Photograph by Michael Gibson
Boo-Boo Face: Kate Hudson consciously breaks all the rules in an attempt to drive Matthew McConaughey away.
A comic discusses women, nicknames, and ‘How to Lose a Guy in 10 Days’
Writer David Templeton takes interesting people to interesting movies in his ongoing quest for the ultimate postfilm conversation. This is not a review; rather, it’s a freewheeling, tangential discussion of art, alternative ideas, and popular culture.
Barry Friedman is dying.
He’s just seen How to Lose a Guy in 10 Days, the new romantic comedy (read: chick flick) starring Matthew McConaughey and Kate Hudson. It’s about a bachelor (McConaughey) who, having bet his boss he can stay with any one woman for 10 days, unknowingly chooses the sexy writer (Hudson) whose latest assignment is to land a man and then scare him off by making all the classic mistakes–such bad moves as calling him her boyfriend on their second date, publicly chattering in high-decibel baby talk, and brazenly loading his medicine chest with tampons and (Jesus Christ!) vaginal creams.
In short, it’s the kind of movie that Friedman–and about a million other guys–would normally endeavor to stay at least 15,000 miles away from.
Which is precisely why Friedman, a Los Angeles-based writer and standup comic, is currently dying–of embarrassment. He’s been forced to admit that How to Lose a Guy was, damn it, kind of good.
“I hate myself for saying it,” says Friedman, “but it wasn’t nearly as hateful as I was prepared for, not nearly as despicable as I’d expected, and not nearly as lame as it could have been. It was smart and funny, kind of a modern miracle–a chick flick that won’t offend guys.”
Friedman, a staple of the L.A. comedy-club scene, is an award-winning syndicated columnist, a longtime writer of television comedies, and the author of two books: Road Comic: Heartbreak, Triumph and Obsession on the Comedy Circuit and Chasing Rainbows. The first is an autobiographical behind-the-scenes romp through the seedy hotels and comedy clubs that are a comic’s daily existence.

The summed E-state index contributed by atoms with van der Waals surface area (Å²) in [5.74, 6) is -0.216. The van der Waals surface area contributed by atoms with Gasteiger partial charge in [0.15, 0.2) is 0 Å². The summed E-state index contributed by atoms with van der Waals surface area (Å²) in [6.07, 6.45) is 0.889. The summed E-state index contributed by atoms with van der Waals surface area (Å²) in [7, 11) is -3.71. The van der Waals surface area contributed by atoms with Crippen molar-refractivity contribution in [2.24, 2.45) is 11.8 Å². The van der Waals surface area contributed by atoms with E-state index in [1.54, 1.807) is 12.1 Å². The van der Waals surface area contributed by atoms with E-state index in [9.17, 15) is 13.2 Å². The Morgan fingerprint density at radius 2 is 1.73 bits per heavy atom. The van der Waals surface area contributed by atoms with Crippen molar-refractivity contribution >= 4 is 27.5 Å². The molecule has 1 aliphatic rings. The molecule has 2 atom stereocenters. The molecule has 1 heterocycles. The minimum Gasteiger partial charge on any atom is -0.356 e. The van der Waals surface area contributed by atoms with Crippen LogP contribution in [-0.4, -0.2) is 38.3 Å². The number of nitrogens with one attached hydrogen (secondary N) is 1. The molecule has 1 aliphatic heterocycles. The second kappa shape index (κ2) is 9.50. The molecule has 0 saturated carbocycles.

The second–the Rainbow book–is a big, expensively produced coffee-table job devoted to Friedman’s other, somewhat less likely obsession: American Indian blankets. He’s so filled with enthusiasm for the woven wonders that he keeps slipping little Indian-blanket remarks into his conversations.
It’s cute. Not unlike the way Kate Hudson keeps introducing the phrase “Boo-Boo Face” when addressing McConaughey in front of his buddies. In offering his chief criticisms of How to Lose a Guy, Friedman excitedly states, “Did you notice there wasn’t a single Indian blanket in the whole movie? Not a hint of a blanket draped over McConaughey’s furniture.
“On an Indian-blanket basis,” he adds, “this movie was a total failure.”
As for the film’s many insights into male-female relationships, Friedman was impressed by the hellish laundry list of assaults that Hudson deploys in trying to lose her guy. On the other hand, this is Kate Hudson, the very picture of adorable sexiness. Would any display of boo-boo talk or spontaneous weeping be enough to make a guy toss a hottie like Kate Hudson out of bed?
“The Celine Dion concert would have done it for me,” says Friedman. He’s referencing a scene in which Hudson tricks McConaughey into going to a Celine concert. Another funny moment comes when McConaughey realizes she’s given his penis a nickname: Princess Sophia.
“Not a name any guy wants his penis to have,” Friedman laughs. “And I know a lot of guys who’ve nicknamed their penises. A penis without a name is a very lonely penis. I have one friend who calls his ‘Mr. Hollywood.’ Best penis name I’ve ever heard.”
And what’s the worst penis name he could imagine?
“Other than ‘Princess Sophia?'” Friedman laughs. “How about ‘Celine Dion?’ Now that would be a lonely penis.”
Barry Friedman will be signing books–and talking about blankets–at the Marin Indian Art Show, Feb. 22-23, at the Marin Center Exhibit Hall in San Rafael. 415.472.3500.
From the February 13-19, 2003 issue of the North Bay Bohemian.